On the contrary, a prudent strategic planner should expect the Mafia to evolve much more sophisticated smuggling methods as they experiment with different strategies for acquiring, handling, and moving this material. Similarly, a prudent strategist should assume terrorist organizations and rogue nations will evolve ever-more sophisticated psycho-terror strategies for acquiring and using these materials to achieve their political aims. So, time is of the essence, and the sooner the U.S., Russia, and the wealthy countries of Europe and Japan join forces to neutralize this growing menace, the better it will be for everyone who feels threatened by this scourge.

(3) No doubt, BMD freaks will cite the criminal acquisition of missiles as a reason to accelerate spending on their sacred cows. While missile smuggling may create an emotional hot button, planners would be well-advised to recognize that it is one thing to smuggle a short-range Scud missile, it is quite another to obtain a reliable ICBM capability with a reliably fused nuclear or biological warhead. Juxtapose this hazy improbable threat to the mounting near-term threat posed by an infiltration of a radiological bomb or a primitive uranium bomb, not to mention the need to shape balanced and proportional strategic priorities among competing needs, and it becomes obvious that a much higher spending priority ought be attached to neutralizing the clearer and more present and more likely danger.

But the imbalance and disproportionality in our spending priorities were just made much worse by the FY 1999 emergency readiness supplemental which added $1 billion to the $3.5 billion already budgeted for BMD programs [see Comment 216] and the decision to set aside $7 billion for early deployment in the FY 2000-2005 budget plan. Like the France's misguided obsession with the Maginot Line, current spending priorities are directing our attention and efforts further away from the increasingly more likely danger. The consequences go beyond sheer waste, because, as we saw in the argument presented in Comment #216, a mental orientation shaped by the simplistic idea of an impenetrable defensive shield stifles thinking and makes us less capable of adapting quickly to the far more serious infiltration threat.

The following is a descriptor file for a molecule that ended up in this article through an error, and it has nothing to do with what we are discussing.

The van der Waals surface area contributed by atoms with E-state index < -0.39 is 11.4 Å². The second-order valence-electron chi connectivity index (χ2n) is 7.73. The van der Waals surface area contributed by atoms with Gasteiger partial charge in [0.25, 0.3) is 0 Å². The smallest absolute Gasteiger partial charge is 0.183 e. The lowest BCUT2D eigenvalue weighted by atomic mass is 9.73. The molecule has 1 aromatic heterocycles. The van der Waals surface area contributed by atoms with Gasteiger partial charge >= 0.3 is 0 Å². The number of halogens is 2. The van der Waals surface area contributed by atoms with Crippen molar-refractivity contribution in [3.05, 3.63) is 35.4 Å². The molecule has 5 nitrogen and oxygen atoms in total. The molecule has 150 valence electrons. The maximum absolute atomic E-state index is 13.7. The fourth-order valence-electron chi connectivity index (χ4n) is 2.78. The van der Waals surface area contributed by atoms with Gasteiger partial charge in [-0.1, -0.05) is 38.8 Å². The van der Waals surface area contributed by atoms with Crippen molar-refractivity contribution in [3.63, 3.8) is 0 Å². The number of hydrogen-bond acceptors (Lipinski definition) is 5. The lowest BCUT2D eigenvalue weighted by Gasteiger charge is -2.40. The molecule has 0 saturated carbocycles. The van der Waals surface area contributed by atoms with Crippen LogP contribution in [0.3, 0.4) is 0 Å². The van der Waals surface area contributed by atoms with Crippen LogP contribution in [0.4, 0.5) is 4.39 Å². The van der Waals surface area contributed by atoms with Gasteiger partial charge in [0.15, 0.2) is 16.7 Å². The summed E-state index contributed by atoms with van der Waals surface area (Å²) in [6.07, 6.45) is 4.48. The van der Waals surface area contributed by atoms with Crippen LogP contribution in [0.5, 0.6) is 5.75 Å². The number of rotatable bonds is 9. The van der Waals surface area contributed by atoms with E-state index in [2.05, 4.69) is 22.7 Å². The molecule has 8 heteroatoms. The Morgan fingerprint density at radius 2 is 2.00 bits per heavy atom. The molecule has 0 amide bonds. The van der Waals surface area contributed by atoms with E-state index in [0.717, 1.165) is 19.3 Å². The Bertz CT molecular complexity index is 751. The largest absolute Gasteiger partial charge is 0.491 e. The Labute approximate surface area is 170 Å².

Decision makers must realize it is wishful thinking to assume that criminal organizations and terrorists are too stupid to figure out how to take advantage of the strategic opportunities implicit in the imbalance and disproportionality of our current spending priorities and efforts.

Taken together, these three considerations suggest that the more prudent course of action would be for the United States to change its strategic outlook and adopt a more balanced approach with a much greater emphasis on proactively neutralizing the near term threat. To do this, the U.S. should increase spending on and devote more human resources to cooperative efforts aimed grabbing the initiative with an active interdiction strategy to plug sources of the illicit fissile flows [as outlined in Comment #216]. Considerations of balance and proportionality suggest that we should finance these PROACTIVE efforts by reducing spending on the REACTIVE missile defense systems, which to date, show little promise of ever working.

So, How would one were to evaluate the wisdom of such a policy change? What would the opportunity costs of such a change entail?

Or put another way, what would be given up?

The place to start this kind of examination is the track record: We have spent about $55 billion since 1983 but have not deployed a single operational BMD weapon!

Moreover, most of the current BMD programs are in technical trouble and many can not even be tested scientifically to determine if they will ever work [e.g., see Comments #213, Atch #1 and #216, Atch #2 for a discussion of the troubled SBIRs program, which is central to a NMD system or consider Comment #33]. Finally, even if one made the case that smuggled missiles or missile technology was the greater threat, one must make the case that it is more effective to reactively intercept the at their destination than by proactively interdicting them their source.

Decision makers would be giving up the "rush to failure" [see Comment #s 21 & 31]. Those in Congress, the Pentagon, or the defense industry who insist on throwing more money at weapons that don't work for threats that don't exist should be made to explain in strategic terms how maintaining or accelerating BMD programs contributes more to national security in a BALANCED and PROPORTIONAL way than an equivalent expenditure for proactive cooperative strategy to interdict loose nucs (or missiles) at their sources.

In the interest of helping them to frame this issue, my next comment will examine the central question of balance and proportionality and begin to show why it is unlikely that a shift toward a more rational allocation of resources will occur -- which is why the Mafia will grow to love Star Wars.

Chuck Spinney